Over the course of more than one and a half centuries, this chosen path of democratic self-administration has experienced slight modifications, but has never been substantially altered. The oldest democratic institution in Austria, the Orchestra is self funding and self governing. The ‘general assembly’ of the 150 members of the Orchestra participate in the decision making of what will be played and who will conduct at all concerts. Day to day operations are managed by a Chairman, a Vice Chairman, a General Manager and a Treasurer who are elected every 3 years. They play 300 nights a year in the Opera House and more than 80 additional concerts around the world, including the Salzburg Festival and an annual week in New York’s Carnegie Hall in late February. Unlike most orchestras, the Vienna Philharmonic does not to have a principal conductor, instead enjoying the stylistic variety that comes with working with 12-14 of the world’s greatest conductors each year.
The Vienna Philharmonic has made it its mission to communicate the humanitarian message of music into the daily lives and consciousness of its listeners. With concerts at home and on tour around the world, today’s Vienna Philharmonic Orchestra is much more than Austria’s most coveted “cultural export.” The orchestra’s members are considered ambassadors, expressing through their performances the ideals of peace, humanity, and reconciliation with which music is so inseparably bound, and regularly donating services to create events that promote peace through music. Examples of this include the orchestra’s historic performance of Beethoven’s Symphony No. 9 with Sir Simon Rattle in 2000 at Mauthausen, the former site of Austria’s largest concentration camp during World War II; the 2002 concert in New York City’s St. Patrick’s Cathedral in remembrance of victims of terrorism; annual benefits in New York City benefiting the American Austrian Foundation/Salzburg Cornell (Medical) Seminars; and, beginning in 1999, an annual donation of 100,000 euros from the VPO’s New Year’s Concert to a variety of humanitarian organizations, such as in 2012 to Amnesty International and to Light in Darkness, an Austrian foundation that aids disabled people of all ages. In 2015, an initiative was begun to raise money with a crowdfunding campaign, benefit concerts and donations for an Asylum Seekers House in Austria.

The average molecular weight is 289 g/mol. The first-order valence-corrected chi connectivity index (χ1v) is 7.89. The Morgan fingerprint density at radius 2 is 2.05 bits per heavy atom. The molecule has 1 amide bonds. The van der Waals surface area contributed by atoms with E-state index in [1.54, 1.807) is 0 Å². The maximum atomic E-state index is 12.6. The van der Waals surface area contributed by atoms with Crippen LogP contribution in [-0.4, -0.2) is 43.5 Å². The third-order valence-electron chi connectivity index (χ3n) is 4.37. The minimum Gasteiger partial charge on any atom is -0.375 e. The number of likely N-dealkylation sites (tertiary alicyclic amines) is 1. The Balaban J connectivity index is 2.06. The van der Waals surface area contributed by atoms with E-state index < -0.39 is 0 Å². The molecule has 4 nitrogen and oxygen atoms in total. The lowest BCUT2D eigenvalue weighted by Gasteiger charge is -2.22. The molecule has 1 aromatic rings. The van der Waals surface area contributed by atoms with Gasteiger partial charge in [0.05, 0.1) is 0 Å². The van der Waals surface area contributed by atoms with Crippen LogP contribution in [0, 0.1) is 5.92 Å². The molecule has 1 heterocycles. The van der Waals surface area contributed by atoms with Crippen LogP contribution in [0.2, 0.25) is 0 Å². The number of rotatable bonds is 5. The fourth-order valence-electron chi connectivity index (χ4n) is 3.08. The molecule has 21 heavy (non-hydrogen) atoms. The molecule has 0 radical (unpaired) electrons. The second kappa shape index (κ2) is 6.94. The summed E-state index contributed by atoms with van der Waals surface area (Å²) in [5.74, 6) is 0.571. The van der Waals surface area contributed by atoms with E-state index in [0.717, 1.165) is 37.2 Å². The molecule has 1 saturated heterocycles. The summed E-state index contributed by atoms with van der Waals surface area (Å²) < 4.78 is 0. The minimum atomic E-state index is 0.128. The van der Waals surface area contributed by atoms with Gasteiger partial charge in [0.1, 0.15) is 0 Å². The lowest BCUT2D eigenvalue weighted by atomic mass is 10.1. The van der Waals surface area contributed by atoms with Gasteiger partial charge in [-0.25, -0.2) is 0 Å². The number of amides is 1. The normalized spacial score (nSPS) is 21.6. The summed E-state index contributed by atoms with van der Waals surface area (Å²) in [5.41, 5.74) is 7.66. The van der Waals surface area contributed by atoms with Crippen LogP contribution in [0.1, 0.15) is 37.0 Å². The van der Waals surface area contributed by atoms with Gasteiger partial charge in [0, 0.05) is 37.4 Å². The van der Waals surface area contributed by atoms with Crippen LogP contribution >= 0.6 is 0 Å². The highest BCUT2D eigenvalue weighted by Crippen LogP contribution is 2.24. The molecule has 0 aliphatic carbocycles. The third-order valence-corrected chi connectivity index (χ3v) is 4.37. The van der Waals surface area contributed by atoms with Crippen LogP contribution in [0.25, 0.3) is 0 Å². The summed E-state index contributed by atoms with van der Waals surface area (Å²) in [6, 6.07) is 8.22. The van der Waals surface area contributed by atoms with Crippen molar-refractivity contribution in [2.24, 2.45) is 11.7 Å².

In 2011, the Vienna Philharmonic played two benefit concerts, one in Vienna (May) and one in Tokyo (October), dedicated to the victims of Fukushima’s tsunami and atomic disasters, for which they donated both their services and their proceeds. Additionally, the VPO gave one million euros, an amount matched by Suntory Holdings Ltd., to create the Vienna Philharmonic & Suntory Music Aid Fund for the victims of Fukushima.
On June 28, 2014, the VPO presented a very special concert in Sarajevo’s former City Hall and National Library Vijecnica to commemorate the outbreak of World War I, which followed the assassination of Archduke Franz Ferdinand; Franz Welser-Möst conducted the VPO and a chorus from Bosnia and Herzegovina in this historic concert that was televised throughout Europe. In 2012, the VPO became the first Goodwill Ambassador for IIASA (International Institute for Applied Systems Analysis), an international scientific institute based in Austria that conducts research into humanity’s most pressing problems. In October 2014, the VPO received the coveted Birgit Nilsson Prize for outstanding achievements and major contributions to the field of opera and concert, and also received the Herbert von Karajan Music Prize.